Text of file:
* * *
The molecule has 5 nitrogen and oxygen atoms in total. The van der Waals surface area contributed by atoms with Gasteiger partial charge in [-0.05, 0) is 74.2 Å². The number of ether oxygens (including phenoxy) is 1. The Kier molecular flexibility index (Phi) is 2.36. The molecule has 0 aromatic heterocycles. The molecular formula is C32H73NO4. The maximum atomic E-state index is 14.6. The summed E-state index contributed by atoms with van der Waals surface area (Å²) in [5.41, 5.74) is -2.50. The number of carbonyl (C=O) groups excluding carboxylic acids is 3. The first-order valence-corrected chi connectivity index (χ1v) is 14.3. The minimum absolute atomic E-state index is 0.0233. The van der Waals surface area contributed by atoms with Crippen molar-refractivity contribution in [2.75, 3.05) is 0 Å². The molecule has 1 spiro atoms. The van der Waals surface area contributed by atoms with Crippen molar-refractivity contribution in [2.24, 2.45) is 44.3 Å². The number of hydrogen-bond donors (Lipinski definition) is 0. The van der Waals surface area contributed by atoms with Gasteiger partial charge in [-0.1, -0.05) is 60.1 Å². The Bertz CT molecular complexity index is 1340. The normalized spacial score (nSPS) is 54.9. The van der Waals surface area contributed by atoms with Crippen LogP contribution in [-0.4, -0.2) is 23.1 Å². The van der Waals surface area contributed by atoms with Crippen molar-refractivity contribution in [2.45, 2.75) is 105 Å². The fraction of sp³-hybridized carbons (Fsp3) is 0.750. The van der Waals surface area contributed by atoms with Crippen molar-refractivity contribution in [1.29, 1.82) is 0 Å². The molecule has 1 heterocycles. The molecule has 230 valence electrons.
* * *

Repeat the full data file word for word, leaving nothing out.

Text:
The molecule has 5 nitrogen and oxygen atoms in total. The van der Waals surface area contributed by atoms with Gasteiger partial charge in [-0.05, 0) is 74.2 Å². The number of ether oxygens (including phenoxy) is 1. The Kier molecular flexibility index (Phi) is 2.36. The molecule has 0 aromatic heterocycles. The molecular formula is C32H73NO4. The maximum atomic E-state index is 14.6. The summed E-state index contributed by atoms with van der Waals surface area (Å²) in [5.41, 5.74) is -2.50. The number of carbonyl (C=O) groups excluding carboxylic acids is 3. The first-order valence-corrected chi connectivity index (χ1v) is 14.3. The minimum absolute atomic E-state index is 0.0233. The van der Waals surface area contributed by atoms with Crippen molar-refractivity contribution in [2.75, 3.05) is 0 Å². The molecule has 1 spiro atoms. The van der Waals surface area contributed by atoms with Crippen molar-refractivity contribution in [2.24, 2.45) is 44.3 Å². The number of hydrogen-bond donors (Lipinski definition) is 0. The van der Waals surface area contributed by atoms with Gasteiger partial charge in [-0.1, -0.05) is 60.1 Å². The Bertz CT molecular complexity index is 1340. The normalized spacial score (nSPS) is 54.9. The van der Waals surface area contributed by atoms with Crippen LogP contribution in [-0.4, -0.2) is 23.1 Å². The van der Waals surface area contributed by atoms with Crippen molar-refractivity contribution in [2.45, 2.75) is 105 Å². The fraction of sp³-hybridized carbons (Fsp3) is 0.750. The van der Waals surface area contributed by atoms with Crippen molar-refractivity contribution in [1.29, 1.82) is 0 Å². The molecule has 1 heterocycles. The molecule has 230 valence electrons.